Proximity Sensors - National Safety Council

Proximity Sensors

Sensors for proximity monitoring are devices that detect objects nearby, or within a set radius, without physical contact up to a nominal range or sensor vicinity. When an object – either person or equipment – enters into the determined range of the sensor, the associated method of detection will record the activity and send data back to the sensor, warning devices or platforms. Common technologies used for vehicle proximity sensing include infrared, radio frequencies, Bluetooth and specialized lasers.

Hazardous situations they mitigate:

Proximity sensors were the most commonly mentioned safety technology for mitigating hazardous situations in our research for the Safety Technology 2020 paper.

Why It’s Important: The use of proximity sensors can help mitigate struck-by and caught-between injuries, which are two of OSHA’s “Fatal Four” leading causes of workplace fatalities.

According to NIOSH, these types of injuries can occur for several reasons, including (NIOSH, 2014):

  • Operators not being able to see in a blind spot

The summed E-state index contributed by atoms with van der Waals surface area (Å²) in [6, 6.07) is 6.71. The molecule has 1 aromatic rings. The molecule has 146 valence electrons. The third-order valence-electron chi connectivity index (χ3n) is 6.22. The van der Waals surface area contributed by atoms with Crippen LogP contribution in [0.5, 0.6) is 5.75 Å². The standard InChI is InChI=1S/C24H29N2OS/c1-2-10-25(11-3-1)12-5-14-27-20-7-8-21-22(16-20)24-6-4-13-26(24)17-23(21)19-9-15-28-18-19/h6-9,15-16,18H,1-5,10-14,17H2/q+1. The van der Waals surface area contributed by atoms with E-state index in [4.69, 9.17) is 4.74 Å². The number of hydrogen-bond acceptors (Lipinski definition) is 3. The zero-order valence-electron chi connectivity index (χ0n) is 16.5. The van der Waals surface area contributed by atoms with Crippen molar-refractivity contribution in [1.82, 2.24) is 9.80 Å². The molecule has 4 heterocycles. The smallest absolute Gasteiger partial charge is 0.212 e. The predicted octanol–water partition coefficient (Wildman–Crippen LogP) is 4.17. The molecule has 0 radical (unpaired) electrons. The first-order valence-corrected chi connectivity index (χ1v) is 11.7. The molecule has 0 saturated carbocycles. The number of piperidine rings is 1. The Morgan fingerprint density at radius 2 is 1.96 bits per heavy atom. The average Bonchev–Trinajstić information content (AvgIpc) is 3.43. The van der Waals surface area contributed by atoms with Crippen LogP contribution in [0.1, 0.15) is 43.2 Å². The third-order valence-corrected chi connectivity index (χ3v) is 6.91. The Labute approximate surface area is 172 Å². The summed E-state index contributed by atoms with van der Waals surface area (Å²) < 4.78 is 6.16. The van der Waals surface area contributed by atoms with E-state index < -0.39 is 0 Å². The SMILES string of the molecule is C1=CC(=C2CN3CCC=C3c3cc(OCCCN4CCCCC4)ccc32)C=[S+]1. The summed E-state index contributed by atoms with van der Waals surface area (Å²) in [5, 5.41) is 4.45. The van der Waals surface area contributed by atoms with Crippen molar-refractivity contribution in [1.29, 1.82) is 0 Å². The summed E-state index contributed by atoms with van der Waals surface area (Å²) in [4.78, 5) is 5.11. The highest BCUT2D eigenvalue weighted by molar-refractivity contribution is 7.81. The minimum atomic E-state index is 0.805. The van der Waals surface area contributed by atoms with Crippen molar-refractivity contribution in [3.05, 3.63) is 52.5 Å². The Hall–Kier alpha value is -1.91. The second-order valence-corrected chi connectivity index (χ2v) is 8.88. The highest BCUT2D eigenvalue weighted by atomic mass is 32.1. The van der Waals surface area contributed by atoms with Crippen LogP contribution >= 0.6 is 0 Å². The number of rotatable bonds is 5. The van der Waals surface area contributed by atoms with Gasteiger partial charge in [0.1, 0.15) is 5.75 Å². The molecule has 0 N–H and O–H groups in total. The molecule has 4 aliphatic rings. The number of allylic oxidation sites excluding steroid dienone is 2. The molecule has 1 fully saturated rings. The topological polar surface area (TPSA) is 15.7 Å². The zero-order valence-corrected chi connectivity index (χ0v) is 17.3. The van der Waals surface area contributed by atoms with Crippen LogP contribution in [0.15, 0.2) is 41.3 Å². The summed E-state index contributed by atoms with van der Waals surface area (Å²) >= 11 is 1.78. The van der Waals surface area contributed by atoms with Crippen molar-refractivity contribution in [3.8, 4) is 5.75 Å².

• Pedestrians not hearing alarms for moving vehicles due to workplace or malfunction
  • Spotters not seeing a moving truck or vehicle behind them
  • Operators assuming the area is safe and clear

Successful implementation of proximity sensors can provide a variety of benefits, including:

  • Protecting pedestrians from vehicle and equipment strikes
  • Protecting vehicles and equipment operators from accidental strikes on stationary equipment
  • Reducing the incidence of vehicle-on-vehicle accidents
  • Limiting worker accessibility for identified high-hazard areas 
  • Uses for physical distancing

A literature review on this technology will be coming soon from Work to Zero.


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